Do the police have the right to draw your blood?
Did you know that in Florida, if there is an accident, and the DUI suspect is taken to a hospital due to injury, a criminal investigation can be ongoing even if the suspected DUI driver is not arrested?
Did you also know that under the appropriate circumstances an officer can start the process to secure a blood test result without making an arrest, and even when the suspected DUI driver is unconscious or medically incapable of declining a test?
Fla. Stat. §316.1932 is often called Florida’s Implied Consent Statute, gives the officers wide latitude to secure a chemical test. In essence, you have agreed to take a chemical test if an officer suspects you of DUI, and if you are not arrested this consent is presumed unless you specifically withdraw it. If you are unconscious or medically unable to say no; in the right circumstance, your blood can be drawn without your knowledge.
Since most DUI drivers are arrested when they are pulled over, these other types of DUI investigations are not an everyday occurrence, and officers are more likely to make a mistake using this procedure.
For example, if an officer suspects someone of DUI and there is serious bodily injury an officer can compel a blood test if the driver is unconscious, being treated by hospital or paramedic staff, and even when the suspected DUI driver is saying no to the test. These blood draw situations are easy for an officer to make a mistake including:
- If the officer asks a person who is not qualified to take the blood sample,
- If the person taking the blood sample uses testing equipment that is expired,
- If the person taking the blood sample doesn’t handle it the proper way, be it not shaking the blood vial appropriately, storing the sample in the trunk of a police car for too long prior to sending it to the lab,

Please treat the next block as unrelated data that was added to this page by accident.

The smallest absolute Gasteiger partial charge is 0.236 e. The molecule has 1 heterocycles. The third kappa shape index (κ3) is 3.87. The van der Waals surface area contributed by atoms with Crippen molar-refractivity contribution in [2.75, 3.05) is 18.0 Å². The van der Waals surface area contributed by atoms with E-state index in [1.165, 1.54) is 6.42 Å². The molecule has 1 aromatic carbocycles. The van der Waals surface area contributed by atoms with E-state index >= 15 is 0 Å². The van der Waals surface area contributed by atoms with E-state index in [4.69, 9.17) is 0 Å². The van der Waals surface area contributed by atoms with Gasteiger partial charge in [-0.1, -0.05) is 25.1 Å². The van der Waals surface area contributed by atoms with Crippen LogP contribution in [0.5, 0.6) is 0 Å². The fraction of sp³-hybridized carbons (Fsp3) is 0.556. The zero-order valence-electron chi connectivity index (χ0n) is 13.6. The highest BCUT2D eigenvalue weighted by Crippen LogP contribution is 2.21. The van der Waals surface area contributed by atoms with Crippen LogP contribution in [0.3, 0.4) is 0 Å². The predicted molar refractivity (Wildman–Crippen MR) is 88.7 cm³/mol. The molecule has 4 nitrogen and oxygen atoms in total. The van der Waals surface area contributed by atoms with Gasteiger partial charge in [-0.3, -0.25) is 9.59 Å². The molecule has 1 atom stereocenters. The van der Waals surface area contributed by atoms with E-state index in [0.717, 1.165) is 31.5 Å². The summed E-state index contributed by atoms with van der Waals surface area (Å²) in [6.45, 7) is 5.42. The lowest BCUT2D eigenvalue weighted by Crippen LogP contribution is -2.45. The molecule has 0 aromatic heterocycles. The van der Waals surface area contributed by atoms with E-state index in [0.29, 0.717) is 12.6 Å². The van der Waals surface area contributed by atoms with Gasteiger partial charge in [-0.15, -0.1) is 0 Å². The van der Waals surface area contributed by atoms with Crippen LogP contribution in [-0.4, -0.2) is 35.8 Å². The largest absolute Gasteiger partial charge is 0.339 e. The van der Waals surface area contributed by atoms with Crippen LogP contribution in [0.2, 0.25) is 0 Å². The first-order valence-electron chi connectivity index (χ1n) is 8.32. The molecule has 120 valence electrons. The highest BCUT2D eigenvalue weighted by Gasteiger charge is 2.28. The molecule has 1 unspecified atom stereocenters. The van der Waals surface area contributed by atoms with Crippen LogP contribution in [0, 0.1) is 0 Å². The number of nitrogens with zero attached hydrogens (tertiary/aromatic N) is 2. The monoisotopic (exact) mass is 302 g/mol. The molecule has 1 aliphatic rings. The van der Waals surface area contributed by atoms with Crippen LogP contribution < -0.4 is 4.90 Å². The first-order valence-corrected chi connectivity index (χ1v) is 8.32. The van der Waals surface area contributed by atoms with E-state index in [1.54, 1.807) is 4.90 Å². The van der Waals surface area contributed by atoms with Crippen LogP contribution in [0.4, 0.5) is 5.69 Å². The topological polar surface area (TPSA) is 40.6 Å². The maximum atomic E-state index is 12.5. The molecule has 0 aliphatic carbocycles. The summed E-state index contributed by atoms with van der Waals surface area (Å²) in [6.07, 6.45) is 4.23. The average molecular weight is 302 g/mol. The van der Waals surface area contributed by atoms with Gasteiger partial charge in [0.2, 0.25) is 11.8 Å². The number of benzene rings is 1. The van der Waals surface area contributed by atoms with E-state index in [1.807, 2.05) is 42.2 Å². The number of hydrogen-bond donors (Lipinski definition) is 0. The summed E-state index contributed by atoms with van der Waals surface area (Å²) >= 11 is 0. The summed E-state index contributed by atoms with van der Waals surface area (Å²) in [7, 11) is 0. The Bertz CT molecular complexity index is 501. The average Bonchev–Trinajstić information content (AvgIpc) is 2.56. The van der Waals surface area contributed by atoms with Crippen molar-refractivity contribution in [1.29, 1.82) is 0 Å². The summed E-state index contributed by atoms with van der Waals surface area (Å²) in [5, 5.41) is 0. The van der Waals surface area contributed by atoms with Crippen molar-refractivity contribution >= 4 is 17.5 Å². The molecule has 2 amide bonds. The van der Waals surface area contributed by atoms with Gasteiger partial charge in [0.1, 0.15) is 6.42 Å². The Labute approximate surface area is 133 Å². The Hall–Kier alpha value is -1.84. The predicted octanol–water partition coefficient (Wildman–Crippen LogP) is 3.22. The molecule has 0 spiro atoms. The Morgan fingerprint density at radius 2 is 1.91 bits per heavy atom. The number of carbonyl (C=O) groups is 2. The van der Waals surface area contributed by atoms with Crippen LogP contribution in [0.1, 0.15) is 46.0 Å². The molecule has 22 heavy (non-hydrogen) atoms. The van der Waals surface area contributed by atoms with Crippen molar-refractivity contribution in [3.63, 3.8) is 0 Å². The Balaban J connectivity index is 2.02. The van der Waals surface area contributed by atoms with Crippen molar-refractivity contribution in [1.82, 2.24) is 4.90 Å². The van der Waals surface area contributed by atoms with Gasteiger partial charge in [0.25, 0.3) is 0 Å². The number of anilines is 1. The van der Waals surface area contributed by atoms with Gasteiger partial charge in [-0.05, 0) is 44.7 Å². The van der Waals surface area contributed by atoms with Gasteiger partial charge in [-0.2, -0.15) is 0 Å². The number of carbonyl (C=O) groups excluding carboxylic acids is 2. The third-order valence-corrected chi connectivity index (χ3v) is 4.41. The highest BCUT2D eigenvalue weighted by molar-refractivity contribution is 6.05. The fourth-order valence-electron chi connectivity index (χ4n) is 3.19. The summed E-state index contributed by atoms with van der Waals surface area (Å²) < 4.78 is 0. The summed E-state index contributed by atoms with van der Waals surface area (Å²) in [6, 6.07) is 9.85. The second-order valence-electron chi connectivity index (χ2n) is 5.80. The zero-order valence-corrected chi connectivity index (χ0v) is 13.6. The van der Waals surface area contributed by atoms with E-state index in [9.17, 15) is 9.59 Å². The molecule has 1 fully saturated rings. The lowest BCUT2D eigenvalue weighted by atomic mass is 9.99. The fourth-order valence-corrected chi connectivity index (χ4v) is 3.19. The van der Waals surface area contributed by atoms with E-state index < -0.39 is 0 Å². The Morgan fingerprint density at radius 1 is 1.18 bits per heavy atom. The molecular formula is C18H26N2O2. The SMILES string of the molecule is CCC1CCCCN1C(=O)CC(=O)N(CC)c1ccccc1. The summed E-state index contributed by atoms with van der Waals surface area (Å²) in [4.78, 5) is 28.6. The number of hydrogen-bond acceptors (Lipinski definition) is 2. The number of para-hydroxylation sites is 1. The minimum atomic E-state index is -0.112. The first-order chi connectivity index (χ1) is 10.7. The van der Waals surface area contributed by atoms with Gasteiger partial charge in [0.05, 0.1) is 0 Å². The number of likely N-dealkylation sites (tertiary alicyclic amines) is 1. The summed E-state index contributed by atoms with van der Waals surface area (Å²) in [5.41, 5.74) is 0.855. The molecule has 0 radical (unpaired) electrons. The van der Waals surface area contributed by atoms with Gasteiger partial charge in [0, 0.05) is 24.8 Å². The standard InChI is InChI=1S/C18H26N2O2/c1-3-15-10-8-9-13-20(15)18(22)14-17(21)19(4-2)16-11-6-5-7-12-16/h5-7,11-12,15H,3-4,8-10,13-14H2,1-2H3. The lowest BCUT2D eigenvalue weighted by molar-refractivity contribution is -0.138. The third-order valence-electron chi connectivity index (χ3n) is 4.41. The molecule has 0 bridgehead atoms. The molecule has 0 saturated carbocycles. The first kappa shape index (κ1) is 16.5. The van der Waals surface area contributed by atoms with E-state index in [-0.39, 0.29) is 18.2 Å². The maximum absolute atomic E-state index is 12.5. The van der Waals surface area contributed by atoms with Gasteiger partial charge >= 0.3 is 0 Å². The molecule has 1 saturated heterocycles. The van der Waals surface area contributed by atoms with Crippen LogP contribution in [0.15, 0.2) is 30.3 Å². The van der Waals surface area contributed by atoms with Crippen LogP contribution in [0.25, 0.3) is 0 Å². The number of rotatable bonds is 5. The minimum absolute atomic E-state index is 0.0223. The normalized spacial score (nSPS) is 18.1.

- Mishandling the shipping of the blood sample,
- Sending the blood sample to a laboratory that is no longer certified to analyze blood, and,
- If the sample is destroyed after testing, but before your case comes to court.
These are just some of the errors/mistakes that can occur when a law enforcement officer tries to use a blood test rather than arresting someone and requesting them to submit to a breath test.
Fla. Stat. §316.1932(1)(c), allows for a blood test rather than a breath or urine test, but only when an officer has reasonable cause to suspect DUI, and a breath or urine test is impracticable. This last requirement of impracticability is where the officers often can get it wrong. Just because it takes a little bit longer for an officer to wait for a person to finish being cared for is not automatically impractical.
If an officer was trying to use this statutory exception, one of the above mistakes can make or break your DUI defense. Often these investigations can take quite a bit of time due to how backed up the analyzing laboratory is, and the flow of paperwork results between several agencies. During this time period, there are steps that we can take on your behalf to try to avoid the DUI, and if not able to avoid the DUI, make defending your case in court much more successful.
There are also times where a prosecutor realizes that the blood draw requested by a police officer was not done right, and they then try to subpoena the hospital records of any medical tests. Fla. Stat. §456.0575(5)(a) and the Florida Constitution Art. I §23 also guarantees the right of privacy that extends to a person’s medical records. These provisions have created the requirement that before the authorities can gain access to the medical records that could prove a suspected DUI driver’s blood alcohol content, the person must be notified, and be given 10 days to object.
If there is an objection, then a court must decide if the records can be used against someone who appeared for medical treatment. If there is no objection within the 10days of the notice, then the authorities can use the medical records as evidence.
So if you have received a letter stating anything about your medical records, times is of the essence, and you need to call the law offices of Richard Della Fera today.